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Why I Burned My Budget

and why you should too...

A week ago I was sitting in a board room explaining next year's budget to a group of people staring back at me on a television screen. I explained the difficulty in annualizing 2020 numbers with the ongoing pandemic, let alone setting targets for 2021.

The budget is a total crapshoot. They know it, I know it. They passed it anyway because a budget must be passed.

I don't have any control over the procedures of a $50M+ company, but I do have control over my own processes at home. Listening to the Audible version of Rework by Jason Fried solidified it for me: We don't need a budget.

If you don't have a plan for the money in your bank account today, or for the next pay day, what good is a budget going to do you?

Burn Your Budget pinterest pin

Instead of a budget, I'm focusing on how to spend my next paycheck. I'll do that in 4 ways:

  • Plan how much to spend in 5 buckets. (more on this below)
  • Track our actual spending using a simple ledger.
  • Compare the results to our plan.
  • Identify 1 to 3 areas to improve on for the next pay day.

A ledger is simply a record of what you spend.

Think about it.

You could have a detailed budget for the next 12 months, but if you don't pay attention to what you're doing with the money in your account - right now - you will continue to struggle.

Focus on a plan for pay day, and then track your spending on a simple ledger. You can use a notebook, the back of an envelope, a spreadsheet, or an app.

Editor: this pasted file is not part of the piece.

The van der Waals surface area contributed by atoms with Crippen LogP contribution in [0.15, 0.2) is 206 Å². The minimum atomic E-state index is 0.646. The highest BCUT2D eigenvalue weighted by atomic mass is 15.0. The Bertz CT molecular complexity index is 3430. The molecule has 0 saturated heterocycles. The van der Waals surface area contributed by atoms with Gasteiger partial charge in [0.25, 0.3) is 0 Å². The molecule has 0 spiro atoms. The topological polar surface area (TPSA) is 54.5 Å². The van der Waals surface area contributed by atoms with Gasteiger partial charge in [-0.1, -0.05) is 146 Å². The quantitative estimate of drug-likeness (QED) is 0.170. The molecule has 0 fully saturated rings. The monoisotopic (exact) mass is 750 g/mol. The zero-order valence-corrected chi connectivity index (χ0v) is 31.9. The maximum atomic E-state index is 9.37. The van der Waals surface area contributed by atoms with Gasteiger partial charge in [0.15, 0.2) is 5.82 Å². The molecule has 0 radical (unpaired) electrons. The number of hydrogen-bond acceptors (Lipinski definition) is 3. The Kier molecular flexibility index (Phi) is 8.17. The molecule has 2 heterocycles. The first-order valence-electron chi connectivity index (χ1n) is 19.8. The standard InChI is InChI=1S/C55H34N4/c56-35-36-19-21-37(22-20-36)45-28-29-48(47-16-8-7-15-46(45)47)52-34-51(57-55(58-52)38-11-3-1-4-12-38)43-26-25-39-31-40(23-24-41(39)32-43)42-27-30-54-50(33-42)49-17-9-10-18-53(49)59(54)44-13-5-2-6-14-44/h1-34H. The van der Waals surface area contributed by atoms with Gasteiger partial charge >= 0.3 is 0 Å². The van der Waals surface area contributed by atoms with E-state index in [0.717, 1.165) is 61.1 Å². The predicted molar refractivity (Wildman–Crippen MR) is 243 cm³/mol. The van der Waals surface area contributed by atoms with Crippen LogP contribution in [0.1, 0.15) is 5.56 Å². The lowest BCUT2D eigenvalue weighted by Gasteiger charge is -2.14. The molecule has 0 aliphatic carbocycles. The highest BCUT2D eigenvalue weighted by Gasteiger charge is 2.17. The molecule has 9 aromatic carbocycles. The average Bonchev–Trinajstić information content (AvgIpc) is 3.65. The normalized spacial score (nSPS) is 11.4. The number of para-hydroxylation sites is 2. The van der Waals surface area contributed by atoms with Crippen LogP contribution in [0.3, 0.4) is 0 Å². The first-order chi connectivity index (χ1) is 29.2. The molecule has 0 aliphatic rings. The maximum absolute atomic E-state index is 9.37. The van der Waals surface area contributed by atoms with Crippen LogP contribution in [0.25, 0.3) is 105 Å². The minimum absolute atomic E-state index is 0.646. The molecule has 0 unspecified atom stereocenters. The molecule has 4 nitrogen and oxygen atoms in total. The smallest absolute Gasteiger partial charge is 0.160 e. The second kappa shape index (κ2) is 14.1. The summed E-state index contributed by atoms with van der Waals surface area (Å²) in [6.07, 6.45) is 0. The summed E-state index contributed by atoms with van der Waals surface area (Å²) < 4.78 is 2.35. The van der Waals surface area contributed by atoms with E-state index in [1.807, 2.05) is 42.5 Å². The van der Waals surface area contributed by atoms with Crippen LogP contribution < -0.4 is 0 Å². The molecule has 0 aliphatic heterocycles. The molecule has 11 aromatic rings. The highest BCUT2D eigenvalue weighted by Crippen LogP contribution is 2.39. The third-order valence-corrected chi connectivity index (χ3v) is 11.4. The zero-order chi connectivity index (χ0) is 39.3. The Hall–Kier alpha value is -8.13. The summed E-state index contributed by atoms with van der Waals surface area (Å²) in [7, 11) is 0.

Give each purchase a bucket or category to make comparing to your plan easy. Simple categories are best:

  • Bills - recurring bills you pay each month like mortgage, utilities, student loan payments, car loan, etc. (don't include credit card payments).
  • Household Spending - necessary items like groceries, supplies, repairs, and fuel. The bare minimum to get by.
  • Discretionary - includes travel, entertainment, eating out, extra clothes, hair appointments, nails, and other things you could choose not to spend money on.
  • Credit Card Payments - this has its own category because its the first item on the list to eliminate. How much extra cash will you have every pay day once your balances are paid off?
Household Ledger with Coffee and Calculator

The Final Category:


This is the amount you will transfer to your savings or brokerage account on pay day.

At the end of the pay period, add up your spending in each category and compare it to the plan you made on pay day.

Then ask yourself

  • Did I save enough?
  • Did I spend too much in any category?
  • What can I improve on next payday?

For next payday...

  • How will I spend the next paycheck?
  • How much do I want to save?
  • In what areas can I challenge myself to spend less? Pick one or two.

Keep it simple & focus on today.

The more simple a process, the more likely you are to continue doing it. By focusing on today, we don't kick the savings can down the road. We buckle down and do it now.



A simple plan of how to spend the next paycheck is best. Which bills need to be paid? How much do I need to spend on groceries and other household goods? How much do I want to spend on clothing, entertainment, and treating myself? How much do I want to save?


Track Spending

By keeping a simple ledger of your bill payments and purchases during each pay period, you can stay focused on what you're spending, and easily compare it to your initial plan.



Compare your spending in each category to your plan. Did you save as much as you wanted to? What is one or two purchases that blew your budget for the pay period? What will you do better next pay day?


Rinse & Repeat

By following the same pattern every payday, you will train yourself to spend better, save more, and succeed in growing your net worth.


How are they different?

Ledger vs Budget Chart
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